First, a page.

Hiking cookware recommendations?

9:50 p.m. on September 20, 2009 (EDT)
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I currently have a MSR Whisperlite stove and am looking to get a cookset, preferrably for two, but I think we can manage with a cookset for one. Any suggestions there? Most importantly I was looking at the GSI Dualist set and a Snowpeak titanium Multi-Compact. I was wondering if the Whisperlite fits inside either of these and futhermore if there were any recommendations for a good 2 person set. No, I don't expect "the perfect" set like some people might, I would like something relatively light weight, fits the stove and rugged if possible. Any help or suggestions from a packing veteran would be appreciated...thanks!

10:07 p.m. on September 20, 2009 (EDT)
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Good question, I am not a gear head myself, but I wonder if anyone has compiled a cross reference data base for cookware and stove nesting capabilities? I'll look around. I also have a Whisperlite and am leaning towards the GSI cookware to replace my old stainless set.

I've had the same gear for 13 years, so I don't experiment much or have a broad base of knowledge with stoves or cookware.

I like to wear stuff out before I replace it.

11:07 p.m. on September 20, 2009 (EDT)
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649 forum posts

I have a Snow Peak Titanium Cook Set, 3Pcs STW-001T and a Snow Peak Giga Stove it all nest together perfectly with the few additions, a cup and a simmer plate I made it see the pic below. The main set is what I would conciser a large one person set and a small 2 person set hopefully this helps you.

11:11 p.m. on September 20, 2009 (EDT)
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I have the GSI Soloist, since I usually go alone. You could fit all kinds of stoves inside that one. For instance, a Svea 123 fits perfectly, if you take the pot supports out of the windscreen. Which gives you another little cookpot -- I don't like the Svea lid as a cup, but it makes a nice little 12 ounce pan. The mug/bowl which comes with the Soloist fits right on top of the Svea. It could have been designed that way. I know I could fit a Whisperlite in the Soloist; I expect you could in the Dualist also, the way the bowls and cups stack together, and since it is 1.8 liter instead of 1.1 -- it would be a nice combo. (I'm not sure you could fit the Svea in the Dualist, because it has both bowls and mugs, instead of one mug/bowl -- May have to take it along with me sometime to an outdoors store and check it out.)

I love the Soloist -- it is lightweight (not as light as titanium but consider the price), tough, and has a lot of nice little features that make it a pleasure to use. I am sure you would find the same thing about the Dualist.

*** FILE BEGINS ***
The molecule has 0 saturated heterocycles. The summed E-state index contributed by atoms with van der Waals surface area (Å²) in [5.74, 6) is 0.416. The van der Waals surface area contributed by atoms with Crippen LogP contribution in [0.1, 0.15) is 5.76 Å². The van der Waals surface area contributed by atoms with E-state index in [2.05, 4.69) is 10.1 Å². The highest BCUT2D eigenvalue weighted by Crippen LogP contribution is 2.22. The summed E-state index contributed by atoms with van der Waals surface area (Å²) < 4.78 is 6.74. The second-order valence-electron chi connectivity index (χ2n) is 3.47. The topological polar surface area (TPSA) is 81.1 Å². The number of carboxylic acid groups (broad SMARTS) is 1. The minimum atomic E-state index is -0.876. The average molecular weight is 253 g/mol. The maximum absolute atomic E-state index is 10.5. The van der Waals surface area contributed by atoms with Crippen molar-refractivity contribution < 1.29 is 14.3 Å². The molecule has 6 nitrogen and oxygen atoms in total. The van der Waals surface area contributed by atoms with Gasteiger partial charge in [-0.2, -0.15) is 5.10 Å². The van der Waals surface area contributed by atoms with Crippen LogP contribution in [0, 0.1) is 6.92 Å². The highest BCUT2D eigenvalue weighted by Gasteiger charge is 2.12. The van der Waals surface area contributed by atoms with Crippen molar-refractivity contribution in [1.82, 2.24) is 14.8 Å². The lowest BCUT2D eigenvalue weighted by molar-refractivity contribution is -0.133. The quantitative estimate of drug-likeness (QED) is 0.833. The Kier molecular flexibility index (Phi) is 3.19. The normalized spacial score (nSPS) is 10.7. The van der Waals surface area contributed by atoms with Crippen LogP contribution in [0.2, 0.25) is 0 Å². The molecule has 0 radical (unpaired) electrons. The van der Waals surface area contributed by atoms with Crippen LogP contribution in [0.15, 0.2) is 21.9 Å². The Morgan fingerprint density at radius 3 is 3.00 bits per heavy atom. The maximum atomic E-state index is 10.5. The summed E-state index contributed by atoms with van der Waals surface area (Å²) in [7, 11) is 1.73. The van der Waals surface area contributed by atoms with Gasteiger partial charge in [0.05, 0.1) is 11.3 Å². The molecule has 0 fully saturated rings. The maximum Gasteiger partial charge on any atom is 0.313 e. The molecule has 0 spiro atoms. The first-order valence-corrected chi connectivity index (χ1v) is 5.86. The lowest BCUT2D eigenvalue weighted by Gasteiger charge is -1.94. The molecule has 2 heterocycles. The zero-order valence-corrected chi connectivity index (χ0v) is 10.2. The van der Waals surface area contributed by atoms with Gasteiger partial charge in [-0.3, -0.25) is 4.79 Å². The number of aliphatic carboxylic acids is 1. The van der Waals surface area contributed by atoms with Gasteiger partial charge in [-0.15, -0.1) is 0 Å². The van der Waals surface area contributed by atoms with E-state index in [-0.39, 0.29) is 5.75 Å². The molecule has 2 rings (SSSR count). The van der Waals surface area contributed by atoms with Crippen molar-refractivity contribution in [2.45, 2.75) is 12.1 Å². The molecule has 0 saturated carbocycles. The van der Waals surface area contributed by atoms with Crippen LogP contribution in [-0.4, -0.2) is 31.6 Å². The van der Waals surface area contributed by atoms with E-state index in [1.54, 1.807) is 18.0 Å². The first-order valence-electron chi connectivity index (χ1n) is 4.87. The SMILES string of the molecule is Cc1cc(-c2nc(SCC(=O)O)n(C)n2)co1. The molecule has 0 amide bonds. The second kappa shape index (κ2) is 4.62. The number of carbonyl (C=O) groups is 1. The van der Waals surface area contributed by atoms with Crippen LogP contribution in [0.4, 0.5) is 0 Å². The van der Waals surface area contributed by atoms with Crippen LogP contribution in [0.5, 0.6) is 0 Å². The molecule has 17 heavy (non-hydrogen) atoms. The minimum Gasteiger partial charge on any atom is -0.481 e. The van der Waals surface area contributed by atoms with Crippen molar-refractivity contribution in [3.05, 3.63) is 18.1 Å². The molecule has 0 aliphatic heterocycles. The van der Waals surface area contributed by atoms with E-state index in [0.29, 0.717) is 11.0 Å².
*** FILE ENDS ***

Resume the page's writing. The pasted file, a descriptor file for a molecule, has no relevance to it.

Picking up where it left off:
Oh, by the way, I also have an old stainless Coleman Peak 1 cook kit which would be great for two. The Whisperlite definitely fits in this. Coleman does not make the exact same kit any more, but there are very similar models available from Coleman, MSR (the Alpine), and Texsport (Backpacker Stainless Cook Set.)

10:46 a.m. on September 21, 2009 (EDT)
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352 forum posts

Look at my review of the MSR Flex2 Here. Awesome gear for a reasonable price. Titanium stuff is so expensive and hard to clean IMO.

10:48 a.m. on September 21, 2009 (EDT)
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I like the Brunton IB cookset. 2 pots, 1L & .8L, hard anodized alumnium and a lid with holes for straining/draining...weighs in at 9.4oz. Take the whole set for 2 or 1 if going solo. Can be stacked for a double boiler.


10:56 a.m. on September 21, 2009 (EDT)
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311 forum posts

Good question, I am not a gear head myself, but I wonder if anyone has compiled a cross reference data base for cookware and stove nesting capabilities? I'll look around. I also have a Whisperlite and am leaning towards the GSI cookware to replace my old stainless set.

I've had the same gear for 13 years, so I don't experiment much or have a broad base of knowledge with stoves or cookware.

I like to wear stuff out before I replace it.

Iam the same way with some of my gear.I have upgraded in some areas due to the new technology things have become lighter and mor comfy.I still use my old sigg aluminium locking handle pots,from the 70's,and my old beat up MSR pots,forgot what they are called.Tried titanium but whay to much money for so few ounces and it sucks to cook with.I do have the MSR titan kettle for solo trips were i will only boil water and crewed with my pocket rocket is a very light set up at only 7.5oz without canister.

11:55 a.m. on September 21, 2009 (EDT)
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Having acquired way too many cook kits over the years and tried a variety of materials, I have settled on anodized aluminum. It conducts the heat better than anything else out there, especially when made with the corrugated "fire rings" or the circular grooves in the bottom, plus being anodized, is easy to clean.